Maggid ben Yoseif / Jerusalem Torah Voice in Exile

Monday, March 1, 2001

'Show me the plates' - MbY

Part II:  Jesus of Book of Mormon linked

to First Nations' account of 'Daganawida'

 

by Maggid ben Yoseif / credentials

2010 Jerusalem Torah Voice

"What is written on the plates is true, so show me the plates."  So concludes a five-year study of the Book of Mormon and related LDS doctrine.  It is how we answer the question in the book posed by the angel, Moroni.  But we have a question for Moroni, "Why didn't you direct young Joseph Smith Jr., to take the plates to the Haudenosaunee and the Seneca House of Peace at Ganondagon only 15 miles from his home?"

What interests us more than the Book of Mormon is the plates themselves, reputedly taken back by the angel Moroni after their reported "translation" was completed. This is because it was common for the Haudenosaunee (HO-D'NO-SAW'-NEE) -- the Longhouses of the Iroquois Six Nations, which include the Seneca -- to hide their ancient writings engraved on golden plates.  Otherwise, the Turtle Men (the Spanish soldiers) were known for robbing them and melting the gold.  White Buffalo Calf Woman and the Zuni Lady in White gave the same command to other Native Americans.  The Hill Cumorah where young Smith claims Moroni showed him the plates is within the land of the Six Nations.  It is logical to believe the plates may have been an early history of one or more of the Six Nations or possibly some of the Haudenosaunee sacred writings hidden from the Spaniards.

Paleface peacemaker ended cannibalism, gave Great Law

The Haudenosaunee chronicles of Daganawida (DAH-GAN-AH-WE-DAH) or the Peacemaker as he was/is also known, tell of a paleface Huron "hero" who came to power during a time of great sorrow. War paint was on the faces of all braves.  The people were afraid to leave their stockaded villages even to forage for food. No one could be trusted. Cannibalism was part of the ancient cult of the Snake Priests of the Mound Builders, and these priests because of supernatural powers, ruled in fear. Everyone had lost loved ones. All hearts were on the ground in sorrow. The last Little Ice Age had also depleted the hunting grounds so that humans were now the easiest and sometimes the only prey for humans. Having been conditioned toward cannibalism by the Snake Priests, the Mound Builders' way became common.  Even Hiawatha, who later became the spokesman for Daganawida, is believed to have consumed human flesh.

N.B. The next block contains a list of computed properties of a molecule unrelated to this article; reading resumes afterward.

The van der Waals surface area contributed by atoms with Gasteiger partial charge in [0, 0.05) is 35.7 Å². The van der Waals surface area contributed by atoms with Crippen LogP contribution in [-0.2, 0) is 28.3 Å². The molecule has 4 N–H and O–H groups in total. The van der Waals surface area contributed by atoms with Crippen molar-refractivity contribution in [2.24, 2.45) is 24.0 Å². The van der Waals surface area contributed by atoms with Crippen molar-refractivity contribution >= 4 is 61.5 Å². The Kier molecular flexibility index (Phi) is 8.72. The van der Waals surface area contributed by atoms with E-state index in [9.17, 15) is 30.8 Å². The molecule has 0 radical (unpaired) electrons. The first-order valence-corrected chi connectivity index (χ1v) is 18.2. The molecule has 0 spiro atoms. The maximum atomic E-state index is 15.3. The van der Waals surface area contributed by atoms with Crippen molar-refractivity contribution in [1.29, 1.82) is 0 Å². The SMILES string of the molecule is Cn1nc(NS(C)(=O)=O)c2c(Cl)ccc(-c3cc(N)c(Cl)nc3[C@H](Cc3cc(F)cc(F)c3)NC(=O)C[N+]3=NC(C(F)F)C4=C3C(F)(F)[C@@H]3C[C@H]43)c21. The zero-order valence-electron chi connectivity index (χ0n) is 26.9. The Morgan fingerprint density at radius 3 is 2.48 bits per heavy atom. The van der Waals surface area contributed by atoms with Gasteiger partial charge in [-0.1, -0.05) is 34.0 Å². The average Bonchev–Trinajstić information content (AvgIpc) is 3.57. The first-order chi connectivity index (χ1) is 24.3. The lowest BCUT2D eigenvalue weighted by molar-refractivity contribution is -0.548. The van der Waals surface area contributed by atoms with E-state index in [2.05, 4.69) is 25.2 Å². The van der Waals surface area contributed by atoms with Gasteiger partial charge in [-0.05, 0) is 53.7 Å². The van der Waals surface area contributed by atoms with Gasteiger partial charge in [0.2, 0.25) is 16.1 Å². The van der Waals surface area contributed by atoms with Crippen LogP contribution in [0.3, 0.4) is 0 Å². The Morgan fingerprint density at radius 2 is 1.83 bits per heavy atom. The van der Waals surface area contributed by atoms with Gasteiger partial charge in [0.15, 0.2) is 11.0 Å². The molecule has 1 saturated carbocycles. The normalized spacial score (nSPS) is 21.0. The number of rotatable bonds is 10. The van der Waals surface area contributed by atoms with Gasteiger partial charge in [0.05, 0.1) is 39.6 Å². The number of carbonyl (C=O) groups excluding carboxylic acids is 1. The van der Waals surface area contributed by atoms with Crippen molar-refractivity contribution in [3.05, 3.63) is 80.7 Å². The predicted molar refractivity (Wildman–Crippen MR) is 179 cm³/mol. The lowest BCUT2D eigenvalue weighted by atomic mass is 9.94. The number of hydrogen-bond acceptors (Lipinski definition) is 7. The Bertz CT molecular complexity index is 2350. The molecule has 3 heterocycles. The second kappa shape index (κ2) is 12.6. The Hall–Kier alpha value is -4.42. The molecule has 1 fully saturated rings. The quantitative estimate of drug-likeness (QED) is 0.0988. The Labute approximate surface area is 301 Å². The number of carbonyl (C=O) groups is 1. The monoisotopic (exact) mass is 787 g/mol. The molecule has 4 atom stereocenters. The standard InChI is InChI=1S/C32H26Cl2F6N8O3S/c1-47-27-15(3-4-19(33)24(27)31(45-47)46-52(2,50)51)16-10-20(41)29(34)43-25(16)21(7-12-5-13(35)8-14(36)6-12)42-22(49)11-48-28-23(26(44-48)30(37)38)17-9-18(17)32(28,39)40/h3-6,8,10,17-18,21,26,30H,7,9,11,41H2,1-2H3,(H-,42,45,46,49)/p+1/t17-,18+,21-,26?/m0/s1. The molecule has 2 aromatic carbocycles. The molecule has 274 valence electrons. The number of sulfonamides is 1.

Then arrives Daganawida sometime around 950 C.E., according to the earliest records, although some Iroquois historians claim he arrived much earlier.   When he came, he ended the warring and cannibalism between rival Native Americans, and gave the Haudenosaunee (Iroquois) their Gayanashagowa (G'YA'-NA SHA-GOW'-AH) Great Law.  The Great Law allowed complete individual freedom and at the same time created a society of "no poor, no orphans and no jails." A two-house system, it used diplomacy to spread its influence.  The Great Law advocated looking ahead seven generations to determine the impact of every decision on future generations.

Great Law called for perpetual matriarchal rule

In addition to peace, the Peacemaker taught brotherly love, justice, reason and compassion, including mourning and condolence ceremonies for the healing of the people after a great loss.  Due to friendships with the Haudenosaunee cultivated by both Thomas Jefferson and Benjamin Franklin, the Great Law and its two-house system was the later model for much of the government specified in the U.S. Constitution, but missing the Law's provision for a perpetual matriarchal rule, and "no poor, no orphans and no jails."  (The later advocates of suffrage used the matriarchal rule clause in the Great Law -- omitted from the earlier patriarchally framed Constitution -- to promote and finally win rights for women).

In other words, the story of Daganawida and his system of matriarchal rule through a line of Jikohnsaseh (J'CON-SAH-SEH), the first being the Great Peace Woman of the Wendot Neutrals, is a logical conclusion to the account in the Book of Mormon.  Descendants of rival brothers in patriarchal succession war for a thousand years until only one line of Lehi (LAY-HE) ben M'nashe ben Yoseif -- the Lamanites -- remains.  Descendants of the other sons of Lehi have either been killed or have become Lamanites.  Then comes the Peacemaker, Daganawida, whose name means "two rivers running together." According to his mother and his grandmother he was born of a virgin.

Just 15 miles from Joseph Smith's front door was a record of a "messiah figure" among the Native Americans, reputedly born of a virgin, which to Joseph Smith would have meant, "Another testament of Jesus Christ."

Proceed to Part III 

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